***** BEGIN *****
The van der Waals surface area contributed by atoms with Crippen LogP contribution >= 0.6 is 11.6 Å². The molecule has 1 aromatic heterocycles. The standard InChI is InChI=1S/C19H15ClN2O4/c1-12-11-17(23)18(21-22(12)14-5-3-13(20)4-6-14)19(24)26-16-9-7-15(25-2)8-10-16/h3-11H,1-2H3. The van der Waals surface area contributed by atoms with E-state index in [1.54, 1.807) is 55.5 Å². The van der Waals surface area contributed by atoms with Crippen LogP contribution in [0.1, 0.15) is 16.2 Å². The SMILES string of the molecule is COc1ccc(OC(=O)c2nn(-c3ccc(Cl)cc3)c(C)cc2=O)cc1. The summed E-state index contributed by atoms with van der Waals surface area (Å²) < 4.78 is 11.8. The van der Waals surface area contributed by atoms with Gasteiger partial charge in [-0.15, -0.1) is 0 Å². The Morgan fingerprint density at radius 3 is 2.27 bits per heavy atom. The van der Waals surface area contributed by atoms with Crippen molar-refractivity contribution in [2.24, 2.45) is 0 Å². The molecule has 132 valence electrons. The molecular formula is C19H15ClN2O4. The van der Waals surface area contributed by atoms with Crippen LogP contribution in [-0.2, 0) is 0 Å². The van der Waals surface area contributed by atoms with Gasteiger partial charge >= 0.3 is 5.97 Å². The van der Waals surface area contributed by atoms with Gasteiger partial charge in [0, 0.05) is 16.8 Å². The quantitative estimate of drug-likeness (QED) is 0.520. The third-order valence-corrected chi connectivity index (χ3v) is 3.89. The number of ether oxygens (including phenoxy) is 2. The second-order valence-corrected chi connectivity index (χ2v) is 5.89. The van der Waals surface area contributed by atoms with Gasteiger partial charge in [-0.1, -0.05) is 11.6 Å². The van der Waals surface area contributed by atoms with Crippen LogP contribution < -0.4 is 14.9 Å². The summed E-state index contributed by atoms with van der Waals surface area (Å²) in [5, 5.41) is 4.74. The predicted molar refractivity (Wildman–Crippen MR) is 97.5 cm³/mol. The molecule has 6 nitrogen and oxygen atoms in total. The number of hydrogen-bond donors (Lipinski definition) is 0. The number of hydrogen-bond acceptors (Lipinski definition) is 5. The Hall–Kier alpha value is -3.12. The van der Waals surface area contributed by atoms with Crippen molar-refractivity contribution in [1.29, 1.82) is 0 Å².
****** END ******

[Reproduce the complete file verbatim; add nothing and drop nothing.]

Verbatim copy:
The van der Waals surface area contributed by atoms with Crippen LogP contribution >= 0.6 is 11.6 Å². The molecule has 1 aromatic heterocycles. The standard InChI is InChI=1S/C19H15ClN2O4/c1-12-11-17(23)18(21-22(12)14-5-3-13(20)4-6-14)19(24)26-16-9-7-15(25-2)8-10-16/h3-11H,1-2H3. The van der Waals surface area contributed by atoms with E-state index in [1.54, 1.807) is 55.5 Å². The van der Waals surface area contributed by atoms with Crippen LogP contribution in [0.1, 0.15) is 16.2 Å². The SMILES string of the molecule is COc1ccc(OC(=O)c2nn(-c3ccc(Cl)cc3)c(C)cc2=O)cc1. The summed E-state index contributed by atoms with van der Waals surface area (Å²) < 4.78 is 11.8. The van der Waals surface area contributed by atoms with Gasteiger partial charge in [-0.15, -0.1) is 0 Å². The Morgan fingerprint density at radius 3 is 2.27 bits per heavy atom. The van der Waals surface area contributed by atoms with Crippen molar-refractivity contribution in [2.24, 2.45) is 0 Å². The molecule has 132 valence electrons. The molecular formula is C19H15ClN2O4. The van der Waals surface area contributed by atoms with Crippen LogP contribution in [-0.2, 0) is 0 Å². The van der Waals surface area contributed by atoms with Gasteiger partial charge >= 0.3 is 5.97 Å². The van der Waals surface area contributed by atoms with Gasteiger partial charge in [0, 0.05) is 16.8 Å². The quantitative estimate of drug-likeness (QED) is 0.520. The third-order valence-corrected chi connectivity index (χ3v) is 3.89. The number of ether oxygens (including phenoxy) is 2. The second-order valence-corrected chi connectivity index (χ2v) is 5.89. The van der Waals surface area contributed by atoms with Gasteiger partial charge in [-0.1, -0.05) is 11.6 Å². The van der Waals surface area contributed by atoms with Crippen LogP contribution < -0.4 is 14.9 Å². The summed E-state index contributed by atoms with van der Waals surface area (Å²) in [5, 5.41) is 4.74. The predicted molar refractivity (Wildman–Crippen MR) is 97.5 cm³/mol. The molecule has 6 nitrogen and oxygen atoms in total. The number of hydrogen-bond donors (Lipinski definition) is 0. The number of hydrogen-bond acceptors (Lipinski definition) is 5. The Hall–Kier alpha value is -3.12. The van der Waals surface area contributed by atoms with Crippen molar-refractivity contribution in [1.29, 1.82) is 0 Å².